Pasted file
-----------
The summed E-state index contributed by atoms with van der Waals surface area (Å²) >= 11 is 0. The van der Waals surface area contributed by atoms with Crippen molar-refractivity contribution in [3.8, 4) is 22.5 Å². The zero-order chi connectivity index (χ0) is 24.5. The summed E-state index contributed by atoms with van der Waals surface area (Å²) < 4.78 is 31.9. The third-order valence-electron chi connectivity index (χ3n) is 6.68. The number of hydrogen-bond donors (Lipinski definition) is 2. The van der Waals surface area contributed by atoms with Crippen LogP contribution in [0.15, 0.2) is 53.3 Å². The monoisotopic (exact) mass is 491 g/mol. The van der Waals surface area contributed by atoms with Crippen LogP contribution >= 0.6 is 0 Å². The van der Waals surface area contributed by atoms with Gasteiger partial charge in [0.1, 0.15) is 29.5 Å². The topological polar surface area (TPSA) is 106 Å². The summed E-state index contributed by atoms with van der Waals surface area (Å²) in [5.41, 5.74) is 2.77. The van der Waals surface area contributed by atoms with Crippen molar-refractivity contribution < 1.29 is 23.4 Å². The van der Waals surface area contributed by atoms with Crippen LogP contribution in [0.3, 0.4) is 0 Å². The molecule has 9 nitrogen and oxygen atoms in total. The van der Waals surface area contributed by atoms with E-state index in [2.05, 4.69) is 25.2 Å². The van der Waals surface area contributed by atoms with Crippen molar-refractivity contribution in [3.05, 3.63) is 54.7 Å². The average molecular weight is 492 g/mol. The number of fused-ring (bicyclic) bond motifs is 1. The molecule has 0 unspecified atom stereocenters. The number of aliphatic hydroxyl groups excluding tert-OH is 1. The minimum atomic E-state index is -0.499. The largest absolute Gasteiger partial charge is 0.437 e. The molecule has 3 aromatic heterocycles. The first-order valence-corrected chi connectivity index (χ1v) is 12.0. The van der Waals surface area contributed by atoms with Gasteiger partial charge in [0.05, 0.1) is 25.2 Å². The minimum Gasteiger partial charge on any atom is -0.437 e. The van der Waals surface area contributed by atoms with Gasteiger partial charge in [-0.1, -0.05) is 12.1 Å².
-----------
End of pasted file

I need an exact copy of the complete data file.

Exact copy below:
The summed E-state index contributed by atoms with van der Waals surface area (Å²) >= 11 is 0. The van der Waals surface area contributed by atoms with Crippen molar-refractivity contribution in [3.8, 4) is 22.5 Å². The zero-order chi connectivity index (χ0) is 24.5. The summed E-state index contributed by atoms with van der Waals surface area (Å²) < 4.78 is 31.9. The third-order valence-electron chi connectivity index (χ3n) is 6.68. The number of hydrogen-bond donors (Lipinski definition) is 2. The van der Waals surface area contributed by atoms with Crippen LogP contribution in [0.15, 0.2) is 53.3 Å². The monoisotopic (exact) mass is 491 g/mol. The van der Waals surface area contributed by atoms with Crippen LogP contribution >= 0.6 is 0 Å². The van der Waals surface area contributed by atoms with Gasteiger partial charge in [0.1, 0.15) is 29.5 Å². The topological polar surface area (TPSA) is 106 Å². The summed E-state index contributed by atoms with van der Waals surface area (Å²) in [5.41, 5.74) is 2.77. The van der Waals surface area contributed by atoms with Crippen molar-refractivity contribution < 1.29 is 23.4 Å². The van der Waals surface area contributed by atoms with Crippen LogP contribution in [0.3, 0.4) is 0 Å². The molecule has 9 nitrogen and oxygen atoms in total. The van der Waals surface area contributed by atoms with E-state index in [2.05, 4.69) is 25.2 Å². The van der Waals surface area contributed by atoms with Crippen molar-refractivity contribution in [3.05, 3.63) is 54.7 Å². The average molecular weight is 492 g/mol. The number of fused-ring (bicyclic) bond motifs is 1. The molecule has 0 unspecified atom stereocenters. The number of aliphatic hydroxyl groups excluding tert-OH is 1. The minimum atomic E-state index is -0.499. The largest absolute Gasteiger partial charge is 0.437 e. The molecule has 3 aromatic heterocycles. The first-order valence-corrected chi connectivity index (χ1v) is 12.0. The van der Waals surface area contributed by atoms with Gasteiger partial charge in [0.05, 0.1) is 25.2 Å². The minimum Gasteiger partial charge on any atom is -0.437 e. The van der Waals surface area contributed by atoms with Gasteiger partial charge in [-0.1, -0.05) is 12.1 Å².